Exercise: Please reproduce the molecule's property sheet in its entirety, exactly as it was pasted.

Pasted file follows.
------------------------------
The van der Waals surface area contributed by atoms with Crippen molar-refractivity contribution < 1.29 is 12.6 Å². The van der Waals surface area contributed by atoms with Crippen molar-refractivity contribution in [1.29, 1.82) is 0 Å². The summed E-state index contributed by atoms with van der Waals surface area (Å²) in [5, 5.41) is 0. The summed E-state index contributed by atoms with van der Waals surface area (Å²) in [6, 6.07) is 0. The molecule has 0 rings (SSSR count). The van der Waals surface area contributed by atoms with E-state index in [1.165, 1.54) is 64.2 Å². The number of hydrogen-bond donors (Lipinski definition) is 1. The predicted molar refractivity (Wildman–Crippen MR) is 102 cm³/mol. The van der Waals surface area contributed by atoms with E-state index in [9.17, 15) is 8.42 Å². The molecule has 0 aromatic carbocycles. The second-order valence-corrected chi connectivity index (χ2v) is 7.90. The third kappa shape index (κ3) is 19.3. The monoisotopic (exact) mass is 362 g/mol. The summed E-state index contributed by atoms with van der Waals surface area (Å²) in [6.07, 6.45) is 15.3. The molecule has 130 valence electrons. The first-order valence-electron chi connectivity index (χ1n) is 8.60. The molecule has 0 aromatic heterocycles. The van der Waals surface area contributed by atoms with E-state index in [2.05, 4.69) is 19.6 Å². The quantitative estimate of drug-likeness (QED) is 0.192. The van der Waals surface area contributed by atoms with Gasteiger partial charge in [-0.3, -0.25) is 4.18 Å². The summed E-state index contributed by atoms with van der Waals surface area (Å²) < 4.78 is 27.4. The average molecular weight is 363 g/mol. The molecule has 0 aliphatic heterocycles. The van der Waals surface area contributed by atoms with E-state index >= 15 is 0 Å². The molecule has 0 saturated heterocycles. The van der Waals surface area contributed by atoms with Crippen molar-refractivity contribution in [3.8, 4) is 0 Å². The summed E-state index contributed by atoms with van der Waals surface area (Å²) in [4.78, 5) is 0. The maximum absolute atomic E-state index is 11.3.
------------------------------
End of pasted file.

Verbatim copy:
The van der Waals surface area contributed by atoms with Crippen molar-refractivity contribution < 1.29 is 12.6 Å². The van der Waals surface area contributed by atoms with Crippen molar-refractivity contribution in [1.29, 1.82) is 0 Å². The summed E-state index contributed by atoms with van der Waals surface area (Å²) in [5, 5.41) is 0. The summed E-state index contributed by atoms with van der Waals surface area (Å²) in [6, 6.07) is 0. The molecule has 0 rings (SSSR count). The van der Waals surface area contributed by atoms with E-state index in [1.165, 1.54) is 64.2 Å². The number of hydrogen-bond donors (Lipinski definition) is 1. The predicted molar refractivity (Wildman–Crippen MR) is 102 cm³/mol. The van der Waals surface area contributed by atoms with E-state index in [9.17, 15) is 8.42 Å². The molecule has 0 aromatic carbocycles. The second-order valence-corrected chi connectivity index (χ2v) is 7.90. The third kappa shape index (κ3) is 19.3. The monoisotopic (exact) mass is 362 g/mol. The summed E-state index contributed by atoms with van der Waals surface area (Å²) in [6.07, 6.45) is 15.3. The molecule has 130 valence electrons. The first-order valence-electron chi connectivity index (χ1n) is 8.60. The molecule has 0 aromatic heterocycles. The van der Waals surface area contributed by atoms with E-state index in [2.05, 4.69) is 19.6 Å². The quantitative estimate of drug-likeness (QED) is 0.192. The van der Waals surface area contributed by atoms with Gasteiger partial charge in [-0.3, -0.25) is 4.18 Å². The summed E-state index contributed by atoms with van der Waals surface area (Å²) < 4.78 is 27.4. The average molecular weight is 363 g/mol. The molecule has 0 aliphatic heterocycles. The van der Waals surface area contributed by atoms with E-state index >= 15 is 0 Å². The molecule has 0 saturated heterocycles. The van der Waals surface area contributed by atoms with Crippen molar-refractivity contribution in [3.8, 4) is 0 Å². The summed E-state index contributed by atoms with van der Waals surface area (Å²) in [4.78, 5) is 0. The maximum absolute atomic E-state index is 11.3.